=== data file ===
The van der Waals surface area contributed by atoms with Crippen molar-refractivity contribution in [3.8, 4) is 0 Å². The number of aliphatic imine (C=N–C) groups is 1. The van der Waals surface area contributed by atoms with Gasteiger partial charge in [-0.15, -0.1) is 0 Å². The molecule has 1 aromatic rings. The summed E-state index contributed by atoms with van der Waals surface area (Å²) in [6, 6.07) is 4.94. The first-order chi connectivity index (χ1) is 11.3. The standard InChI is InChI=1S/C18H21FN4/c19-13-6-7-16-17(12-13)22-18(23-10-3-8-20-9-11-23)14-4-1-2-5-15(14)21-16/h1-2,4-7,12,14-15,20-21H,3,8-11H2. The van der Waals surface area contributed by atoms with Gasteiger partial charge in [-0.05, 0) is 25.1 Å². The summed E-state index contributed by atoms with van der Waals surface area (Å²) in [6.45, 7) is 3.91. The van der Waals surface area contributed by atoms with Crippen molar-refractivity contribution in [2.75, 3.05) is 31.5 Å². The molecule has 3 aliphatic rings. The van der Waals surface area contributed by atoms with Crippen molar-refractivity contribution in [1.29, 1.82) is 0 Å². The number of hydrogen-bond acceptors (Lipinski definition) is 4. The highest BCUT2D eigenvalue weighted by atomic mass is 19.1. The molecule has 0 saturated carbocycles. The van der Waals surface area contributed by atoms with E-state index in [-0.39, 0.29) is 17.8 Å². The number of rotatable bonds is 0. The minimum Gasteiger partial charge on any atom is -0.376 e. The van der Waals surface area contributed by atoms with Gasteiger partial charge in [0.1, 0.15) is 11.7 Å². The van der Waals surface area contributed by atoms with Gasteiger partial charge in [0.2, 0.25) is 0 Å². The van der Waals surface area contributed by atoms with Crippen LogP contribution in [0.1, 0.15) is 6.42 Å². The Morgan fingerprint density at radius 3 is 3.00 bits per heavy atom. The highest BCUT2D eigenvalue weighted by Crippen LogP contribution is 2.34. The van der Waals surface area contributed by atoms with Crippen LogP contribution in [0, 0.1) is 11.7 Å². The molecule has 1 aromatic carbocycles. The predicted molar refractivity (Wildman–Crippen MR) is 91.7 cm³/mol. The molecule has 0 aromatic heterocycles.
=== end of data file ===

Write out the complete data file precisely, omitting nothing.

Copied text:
The van der Waals surface area contributed by atoms with Crippen molar-refractivity contribution in [3.8, 4) is 0 Å². The number of aliphatic imine (C=N–C) groups is 1. The van der Waals surface area contributed by atoms with Gasteiger partial charge in [-0.15, -0.1) is 0 Å². The molecule has 1 aromatic rings. The summed E-state index contributed by atoms with van der Waals surface area (Å²) in [6, 6.07) is 4.94. The first-order chi connectivity index (χ1) is 11.3. The standard InChI is InChI=1S/C18H21FN4/c19-13-6-7-16-17(12-13)22-18(23-10-3-8-20-9-11-23)14-4-1-2-5-15(14)21-16/h1-2,4-7,12,14-15,20-21H,3,8-11H2. The van der Waals surface area contributed by atoms with Gasteiger partial charge in [-0.05, 0) is 25.1 Å². The summed E-state index contributed by atoms with van der Waals surface area (Å²) in [6.45, 7) is 3.91. The van der Waals surface area contributed by atoms with Crippen molar-refractivity contribution in [2.75, 3.05) is 31.5 Å². The molecule has 3 aliphatic rings. The van der Waals surface area contributed by atoms with Crippen molar-refractivity contribution in [1.29, 1.82) is 0 Å². The number of hydrogen-bond acceptors (Lipinski definition) is 4. The highest BCUT2D eigenvalue weighted by atomic mass is 19.1. The molecule has 0 saturated carbocycles. The van der Waals surface area contributed by atoms with E-state index in [-0.39, 0.29) is 17.8 Å². The number of rotatable bonds is 0. The minimum Gasteiger partial charge on any atom is -0.376 e. The van der Waals surface area contributed by atoms with Gasteiger partial charge in [0.1, 0.15) is 11.7 Å². The van der Waals surface area contributed by atoms with Gasteiger partial charge in [0.2, 0.25) is 0 Å². The van der Waals surface area contributed by atoms with Crippen LogP contribution in [0.1, 0.15) is 6.42 Å². The Morgan fingerprint density at radius 3 is 3.00 bits per heavy atom. The highest BCUT2D eigenvalue weighted by Crippen LogP contribution is 2.34. The van der Waals surface area contributed by atoms with Crippen LogP contribution in [0, 0.1) is 11.7 Å². The molecule has 1 aromatic carbocycles. The predicted molar refractivity (Wildman–Crippen MR) is 91.7 cm³/mol. The molecule has 0 aromatic heterocycles.